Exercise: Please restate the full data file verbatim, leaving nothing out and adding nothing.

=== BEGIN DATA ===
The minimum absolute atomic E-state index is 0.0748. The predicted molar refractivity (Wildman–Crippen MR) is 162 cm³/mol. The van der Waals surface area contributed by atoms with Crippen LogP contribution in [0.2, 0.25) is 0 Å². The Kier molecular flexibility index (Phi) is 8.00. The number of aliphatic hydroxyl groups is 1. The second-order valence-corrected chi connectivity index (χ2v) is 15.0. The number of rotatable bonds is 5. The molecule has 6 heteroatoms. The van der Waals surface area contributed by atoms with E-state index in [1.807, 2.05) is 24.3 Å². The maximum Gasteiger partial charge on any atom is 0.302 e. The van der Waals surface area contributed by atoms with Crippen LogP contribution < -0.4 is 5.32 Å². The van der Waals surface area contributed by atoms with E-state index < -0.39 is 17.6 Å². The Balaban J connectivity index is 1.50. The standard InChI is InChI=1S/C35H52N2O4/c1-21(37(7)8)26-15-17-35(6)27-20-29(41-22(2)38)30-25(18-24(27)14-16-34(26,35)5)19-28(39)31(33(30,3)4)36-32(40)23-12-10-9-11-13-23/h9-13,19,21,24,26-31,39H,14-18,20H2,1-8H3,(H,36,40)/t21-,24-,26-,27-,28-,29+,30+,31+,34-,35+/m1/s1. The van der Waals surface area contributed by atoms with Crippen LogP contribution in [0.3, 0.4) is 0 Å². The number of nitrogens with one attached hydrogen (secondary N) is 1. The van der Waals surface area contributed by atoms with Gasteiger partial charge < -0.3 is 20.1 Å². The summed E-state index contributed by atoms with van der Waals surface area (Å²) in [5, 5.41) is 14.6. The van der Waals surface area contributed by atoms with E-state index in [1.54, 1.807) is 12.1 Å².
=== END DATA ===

The minimum absolute atomic E-state index is 0.0748. The predicted molar refractivity (Wildman–Crippen MR) is 162 cm³/mol. The van der Waals surface area contributed by atoms with Crippen LogP contribution in [0.2, 0.25) is 0 Å². The Kier molecular flexibility index (Phi) is 8.00. The number of aliphatic hydroxyl groups is 1. The second-order valence-corrected chi connectivity index (χ2v) is 15.0. The number of rotatable bonds is 5. The molecule has 6 heteroatoms. The van der Waals surface area contributed by atoms with E-state index in [1.807, 2.05) is 24.3 Å². The maximum Gasteiger partial charge on any atom is 0.302 e. The van der Waals surface area contributed by atoms with Crippen LogP contribution < -0.4 is 5.32 Å². The van der Waals surface area contributed by atoms with E-state index < -0.39 is 17.6 Å². The Balaban J connectivity index is 1.50. The standard InChI is InChI=1S/C35H52N2O4/c1-21(37(7)8)26-15-17-35(6)27-20-29(41-22(2)38)30-25(18-24(27)14-16-34(26,35)5)19-28(39)31(33(30,3)4)36-32(40)23-12-10-9-11-13-23/h9-13,19,21,24,26-31,39H,14-18,20H2,1-8H3,(H,36,40)/t21-,24-,26-,27-,28-,29+,30+,31+,34-,35+/m1/s1. The van der Waals surface area contributed by atoms with Crippen LogP contribution in [0.3, 0.4) is 0 Å². The number of nitrogens with one attached hydrogen (secondary N) is 1. The van der Waals surface area contributed by atoms with Gasteiger partial charge < -0.3 is 20.1 Å². The summed E-state index contributed by atoms with van der Waals surface area (Å²) in [5, 5.41) is 14.6. The van der Waals surface area contributed by atoms with E-state index in [1.54, 1.807) is 12.1 Å².